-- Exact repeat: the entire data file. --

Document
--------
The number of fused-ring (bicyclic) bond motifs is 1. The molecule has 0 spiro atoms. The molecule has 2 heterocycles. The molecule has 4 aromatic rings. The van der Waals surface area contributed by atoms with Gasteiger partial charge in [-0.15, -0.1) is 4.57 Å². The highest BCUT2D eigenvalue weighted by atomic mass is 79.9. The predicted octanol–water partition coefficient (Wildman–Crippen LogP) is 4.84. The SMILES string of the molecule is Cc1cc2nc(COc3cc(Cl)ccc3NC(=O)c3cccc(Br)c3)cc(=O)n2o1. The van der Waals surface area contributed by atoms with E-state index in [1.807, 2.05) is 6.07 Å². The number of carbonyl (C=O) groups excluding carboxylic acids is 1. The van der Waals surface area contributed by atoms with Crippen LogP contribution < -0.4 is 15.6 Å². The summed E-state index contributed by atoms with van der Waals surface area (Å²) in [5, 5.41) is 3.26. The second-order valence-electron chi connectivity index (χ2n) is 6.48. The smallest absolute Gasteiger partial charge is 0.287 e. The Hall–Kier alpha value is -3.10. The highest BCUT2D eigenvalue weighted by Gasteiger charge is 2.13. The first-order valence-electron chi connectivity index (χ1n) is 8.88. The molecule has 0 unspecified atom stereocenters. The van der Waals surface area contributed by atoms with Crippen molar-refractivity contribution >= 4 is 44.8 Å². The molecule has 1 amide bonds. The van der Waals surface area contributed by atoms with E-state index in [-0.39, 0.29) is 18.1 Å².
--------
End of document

The number of fused-ring (bicyclic) bond motifs is 1. The molecule has 0 spiro atoms. The molecule has 2 heterocycles. The molecule has 4 aromatic rings. The van der Waals surface area contributed by atoms with Gasteiger partial charge in [-0.15, -0.1) is 4.57 Å². The highest BCUT2D eigenvalue weighted by atomic mass is 79.9. The predicted octanol–water partition coefficient (Wildman–Crippen LogP) is 4.84. The SMILES string of the molecule is Cc1cc2nc(COc3cc(Cl)ccc3NC(=O)c3cccc(Br)c3)cc(=O)n2o1. The van der Waals surface area contributed by atoms with E-state index in [1.807, 2.05) is 6.07 Å². The number of carbonyl (C=O) groups excluding carboxylic acids is 1. The van der Waals surface area contributed by atoms with Crippen LogP contribution < -0.4 is 15.6 Å². The summed E-state index contributed by atoms with van der Waals surface area (Å²) in [5, 5.41) is 3.26. The second-order valence-electron chi connectivity index (χ2n) is 6.48. The smallest absolute Gasteiger partial charge is 0.287 e. The Hall–Kier alpha value is -3.10. The highest BCUT2D eigenvalue weighted by Gasteiger charge is 2.13. The first-order valence-electron chi connectivity index (χ1n) is 8.88. The molecule has 0 unspecified atom stereocenters. The van der Waals surface area contributed by atoms with Crippen molar-refractivity contribution >= 4 is 44.8 Å². The molecule has 1 amide bonds. The van der Waals surface area contributed by atoms with E-state index in [-0.39, 0.29) is 18.1 Å².